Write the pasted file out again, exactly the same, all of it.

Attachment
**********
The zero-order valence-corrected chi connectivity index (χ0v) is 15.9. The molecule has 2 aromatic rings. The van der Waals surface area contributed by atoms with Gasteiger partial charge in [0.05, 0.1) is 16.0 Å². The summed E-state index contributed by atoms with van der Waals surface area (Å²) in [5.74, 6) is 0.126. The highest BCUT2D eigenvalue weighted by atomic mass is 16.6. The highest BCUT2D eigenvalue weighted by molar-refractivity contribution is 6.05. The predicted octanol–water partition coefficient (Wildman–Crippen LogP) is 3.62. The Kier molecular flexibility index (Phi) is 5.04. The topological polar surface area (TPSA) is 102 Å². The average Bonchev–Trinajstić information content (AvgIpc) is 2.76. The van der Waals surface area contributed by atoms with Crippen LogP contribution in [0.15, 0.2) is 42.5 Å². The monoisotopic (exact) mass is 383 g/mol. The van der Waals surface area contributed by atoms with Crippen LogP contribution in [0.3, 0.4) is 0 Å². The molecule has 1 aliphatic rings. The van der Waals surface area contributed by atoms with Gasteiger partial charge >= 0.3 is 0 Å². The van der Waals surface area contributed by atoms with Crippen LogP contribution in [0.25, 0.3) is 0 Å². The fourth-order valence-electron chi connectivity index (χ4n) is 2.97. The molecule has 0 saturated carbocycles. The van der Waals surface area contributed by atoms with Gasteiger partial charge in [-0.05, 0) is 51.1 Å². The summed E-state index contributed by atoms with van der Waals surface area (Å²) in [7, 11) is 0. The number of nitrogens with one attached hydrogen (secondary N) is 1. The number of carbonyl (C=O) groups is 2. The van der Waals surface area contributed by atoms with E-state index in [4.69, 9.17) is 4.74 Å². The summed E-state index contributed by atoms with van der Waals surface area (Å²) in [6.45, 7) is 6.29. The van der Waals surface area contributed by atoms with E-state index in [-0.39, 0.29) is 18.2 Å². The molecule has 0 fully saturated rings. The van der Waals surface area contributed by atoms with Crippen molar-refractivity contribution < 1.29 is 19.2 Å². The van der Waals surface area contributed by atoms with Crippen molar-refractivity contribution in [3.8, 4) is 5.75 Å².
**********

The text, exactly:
The zero-order valence-corrected chi connectivity index (χ0v) is 15.9. The molecule has 2 aromatic rings. The van der Waals surface area contributed by atoms with Gasteiger partial charge in [0.05, 0.1) is 16.0 Å². The summed E-state index contributed by atoms with van der Waals surface area (Å²) in [5.74, 6) is 0.126. The highest BCUT2D eigenvalue weighted by atomic mass is 16.6. The highest BCUT2D eigenvalue weighted by molar-refractivity contribution is 6.05. The predicted octanol–water partition coefficient (Wildman–Crippen LogP) is 3.62. The Kier molecular flexibility index (Phi) is 5.04. The topological polar surface area (TPSA) is 102 Å². The average Bonchev–Trinajstić information content (AvgIpc) is 2.76. The van der Waals surface area contributed by atoms with Crippen LogP contribution in [0.15, 0.2) is 42.5 Å². The monoisotopic (exact) mass is 383 g/mol. The van der Waals surface area contributed by atoms with Crippen LogP contribution in [0.3, 0.4) is 0 Å². The molecule has 1 aliphatic rings. The van der Waals surface area contributed by atoms with Gasteiger partial charge >= 0.3 is 0 Å². The van der Waals surface area contributed by atoms with Crippen LogP contribution in [0.25, 0.3) is 0 Å². The fourth-order valence-electron chi connectivity index (χ4n) is 2.97. The molecule has 0 saturated carbocycles. The van der Waals surface area contributed by atoms with Gasteiger partial charge in [-0.05, 0) is 51.1 Å². The summed E-state index contributed by atoms with van der Waals surface area (Å²) in [7, 11) is 0. The number of nitrogens with one attached hydrogen (secondary N) is 1. The number of carbonyl (C=O) groups is 2. The van der Waals surface area contributed by atoms with E-state index in [4.69, 9.17) is 4.74 Å². The summed E-state index contributed by atoms with van der Waals surface area (Å²) in [6.45, 7) is 6.29. The van der Waals surface area contributed by atoms with E-state index in [-0.39, 0.29) is 18.2 Å². The molecule has 0 fully saturated rings. The van der Waals surface area contributed by atoms with Crippen molar-refractivity contribution < 1.29 is 19.2 Å². The van der Waals surface area contributed by atoms with Crippen molar-refractivity contribution in [3.8, 4) is 5.75 Å².